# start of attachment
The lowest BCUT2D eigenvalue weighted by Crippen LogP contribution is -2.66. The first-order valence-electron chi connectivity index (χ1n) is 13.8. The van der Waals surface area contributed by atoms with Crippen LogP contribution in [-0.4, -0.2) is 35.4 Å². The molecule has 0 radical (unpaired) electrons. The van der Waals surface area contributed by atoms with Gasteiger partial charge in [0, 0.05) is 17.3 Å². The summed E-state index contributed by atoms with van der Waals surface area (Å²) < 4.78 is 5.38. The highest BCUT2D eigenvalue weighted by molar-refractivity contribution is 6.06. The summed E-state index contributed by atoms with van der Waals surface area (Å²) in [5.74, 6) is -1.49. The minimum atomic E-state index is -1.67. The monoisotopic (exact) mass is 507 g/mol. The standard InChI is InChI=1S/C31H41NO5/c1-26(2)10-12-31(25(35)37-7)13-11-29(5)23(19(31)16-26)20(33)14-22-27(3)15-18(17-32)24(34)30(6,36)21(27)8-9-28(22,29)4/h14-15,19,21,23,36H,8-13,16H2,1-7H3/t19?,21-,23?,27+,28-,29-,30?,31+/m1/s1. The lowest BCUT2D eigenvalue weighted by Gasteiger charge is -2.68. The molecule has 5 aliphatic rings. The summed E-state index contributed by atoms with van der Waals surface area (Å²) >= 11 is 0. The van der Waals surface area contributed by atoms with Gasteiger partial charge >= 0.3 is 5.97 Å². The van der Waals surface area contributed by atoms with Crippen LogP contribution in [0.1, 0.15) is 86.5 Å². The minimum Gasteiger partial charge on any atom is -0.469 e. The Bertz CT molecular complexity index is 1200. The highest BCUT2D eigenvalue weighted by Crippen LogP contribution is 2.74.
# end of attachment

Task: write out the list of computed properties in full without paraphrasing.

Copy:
The lowest BCUT2D eigenvalue weighted by Crippen LogP contribution is -2.66. The first-order valence-electron chi connectivity index (χ1n) is 13.8. The van der Waals surface area contributed by atoms with Crippen LogP contribution in [-0.4, -0.2) is 35.4 Å². The molecule has 0 radical (unpaired) electrons. The van der Waals surface area contributed by atoms with Gasteiger partial charge in [0, 0.05) is 17.3 Å². The summed E-state index contributed by atoms with van der Waals surface area (Å²) < 4.78 is 5.38. The highest BCUT2D eigenvalue weighted by molar-refractivity contribution is 6.06. The summed E-state index contributed by atoms with van der Waals surface area (Å²) in [5.74, 6) is -1.49. The minimum atomic E-state index is -1.67. The monoisotopic (exact) mass is 507 g/mol. The standard InChI is InChI=1S/C31H41NO5/c1-26(2)10-12-31(25(35)37-7)13-11-29(5)23(19(31)16-26)20(33)14-22-27(3)15-18(17-32)24(34)30(6,36)21(27)8-9-28(22,29)4/h14-15,19,21,23,36H,8-13,16H2,1-7H3/t19?,21-,23?,27+,28-,29-,30?,31+/m1/s1. The lowest BCUT2D eigenvalue weighted by Gasteiger charge is -2.68. The molecule has 5 aliphatic rings. The summed E-state index contributed by atoms with van der Waals surface area (Å²) >= 11 is 0. The van der Waals surface area contributed by atoms with Gasteiger partial charge >= 0.3 is 5.97 Å². The van der Waals surface area contributed by atoms with Crippen LogP contribution in [0.1, 0.15) is 86.5 Å². The minimum Gasteiger partial charge on any atom is -0.469 e. The Bertz CT molecular complexity index is 1200. The highest BCUT2D eigenvalue weighted by Crippen LogP contribution is 2.74.